Social worker criticised by court for failure to meet statutory requirement for child in care

The social worker for the Child and Family Agency was heavily criticised for not keeping the guardian ad liteminformed of changes in the placement of a girl in care during a review heard by the district court in a rural town. The teenage girl was the subject of a full care order and her mother had significant mental health issues. The mother was present in court and represented herself.

The social worker said the teenager was well and in good health. She said she had moved from a relative foster placement to a generic foster placement. She kept in contact with family and friends and was having unsupervised access with her mother every two weeks. She was doing well at school. The girl had stated to her previous social worker that she had wanted to return to her mother’s care, but reunification was not being planned at present. She said that family therapy had been part of the care order but this had not been done nor funding for it secured.

The social worker was cross-examined by the mother and by the solicitor for the GAL. The mother asked the social worker why her latest medical reports, which stated that she was in stable mental health and was discharged from the psychiatrist and other therapists, had not been included in her report. The social worker said that she had included the mother’s medical reports and did not have the updated reports. The mother said she had given the new reports to the social worker at the last ‘child in care’ review meeting three weeks earlier. The social worker did not comment.

The solicitor for the guardian ad litem (GAL) asked the social worker if she was aware of her statutory requirements: that child care proceedings were to be re-entered to the court if the placement broke down; that if there was a change in the placement, that placement was to be reviewed within eight weeks; that there was to be a periodic review of the child; and that the GAL should be informed if there were changes to the access arrangements. The social worker said she was aware of the statutory requirements.

The GAL gave evidence that she had met with the girl and that she was well and wanted to return to her mother’s care. She said that proceedings had not been re-entered when the foster placement had changed. She had written to the social worker when the placement had changed because at the new placement there were issues of over-crowding.

The social worker stated she was aware that the proceedings should have been re-entered but she had not done so. The GAL said the social worker had not reviewed the girl in her placement for nearly five months. The social worker said she had completed a safe-guarding visit but accepted that she had not completed her statutory requirement of visits. The solicitor for the GAL asked who was the social work team leader. The social worker replied that she was the team leader and the allocated social worker. The solicitor asked the social worker if she could not see that was a complete conflict of interest and the social worker said no there was no conflict.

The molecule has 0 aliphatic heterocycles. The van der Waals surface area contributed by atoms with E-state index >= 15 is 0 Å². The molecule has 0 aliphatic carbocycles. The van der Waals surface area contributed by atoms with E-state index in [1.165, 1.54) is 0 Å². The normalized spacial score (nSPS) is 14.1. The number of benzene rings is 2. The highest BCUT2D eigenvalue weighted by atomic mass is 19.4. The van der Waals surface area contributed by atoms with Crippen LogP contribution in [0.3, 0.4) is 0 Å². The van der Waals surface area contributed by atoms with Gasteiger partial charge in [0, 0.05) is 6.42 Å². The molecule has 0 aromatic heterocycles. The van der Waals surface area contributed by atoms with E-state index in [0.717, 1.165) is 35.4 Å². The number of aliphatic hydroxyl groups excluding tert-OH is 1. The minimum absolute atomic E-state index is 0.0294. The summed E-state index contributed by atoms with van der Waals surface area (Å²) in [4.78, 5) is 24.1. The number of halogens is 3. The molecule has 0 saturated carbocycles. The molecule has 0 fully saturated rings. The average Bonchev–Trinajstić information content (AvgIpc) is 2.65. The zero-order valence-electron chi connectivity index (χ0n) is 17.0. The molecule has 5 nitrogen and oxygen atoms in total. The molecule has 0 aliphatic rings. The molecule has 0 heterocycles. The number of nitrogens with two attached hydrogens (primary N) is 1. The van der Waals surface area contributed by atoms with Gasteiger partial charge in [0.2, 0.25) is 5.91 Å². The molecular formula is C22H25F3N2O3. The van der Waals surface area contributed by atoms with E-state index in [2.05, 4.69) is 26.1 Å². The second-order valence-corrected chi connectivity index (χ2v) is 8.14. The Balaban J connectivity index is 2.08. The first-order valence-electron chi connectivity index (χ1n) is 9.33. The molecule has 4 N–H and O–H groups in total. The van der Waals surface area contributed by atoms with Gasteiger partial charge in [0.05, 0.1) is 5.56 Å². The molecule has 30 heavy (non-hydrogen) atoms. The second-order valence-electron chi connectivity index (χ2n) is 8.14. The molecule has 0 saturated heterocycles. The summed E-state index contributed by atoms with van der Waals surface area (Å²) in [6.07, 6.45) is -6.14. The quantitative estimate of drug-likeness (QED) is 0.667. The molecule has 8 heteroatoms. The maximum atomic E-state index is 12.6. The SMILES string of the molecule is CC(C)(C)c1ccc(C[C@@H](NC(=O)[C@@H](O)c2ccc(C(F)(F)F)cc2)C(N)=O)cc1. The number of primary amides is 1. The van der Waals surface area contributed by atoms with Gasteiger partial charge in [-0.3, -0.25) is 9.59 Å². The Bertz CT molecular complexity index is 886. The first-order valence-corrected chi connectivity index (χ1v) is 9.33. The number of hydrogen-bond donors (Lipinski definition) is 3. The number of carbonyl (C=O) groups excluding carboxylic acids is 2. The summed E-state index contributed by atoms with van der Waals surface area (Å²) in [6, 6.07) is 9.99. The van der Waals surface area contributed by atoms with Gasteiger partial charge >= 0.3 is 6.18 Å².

With regards to access the girl had now started to have unsupervised visits including overnights with her mother that the GAL was unaware of and she had not been involved in any of these decisions. The social worker said she had made these decisions. When asked who supervised the access visits the social worker said the access workers and that the access was going well. The social worker was asked had she supervised any access visit and she said she had not.

The judge said: “Are you telling me you wrote an access report without having witnessed an access visit? How can you carry out an access assessment if you have not witnessed an access visit?” The social worker responded that she knew the case and had spoken with the foster carers. “But not with the GAL,” replied the judge.

The GAL gave evidence that she had not been informed of the ‘child in care’ review dates and had not been informed regarding the changes in access. She said she was also concerned that it was over a year since the care order was made and the care order had recommended family therapy and/or counselling, which had not happened. The social worker said she had sent an email to the GAL and the GAL had not responded. This was denied by the GAL.

The judge said she would not comment on what had been said by the social worker or GAL but there had been a failure to re-enter proceedings when the placement had broken down. This was a failure to adhere to the statutory requirements and it was not acceptable that a child in care had not been visited by her social worker for over five months. There had also been a failure to provide therapeutic supports that had been recommended in the care order and a failure to communicate with the GAL and make determinations of access without consulting with other professionals, in particular the GAL. It was not acceptable for a social worker team leader to oversee her own work.

The judge adjourned the matter for two months and directed that family therapy commence immediately. The social worker was to arrange a meeting with the GAL to discuss appropriate access.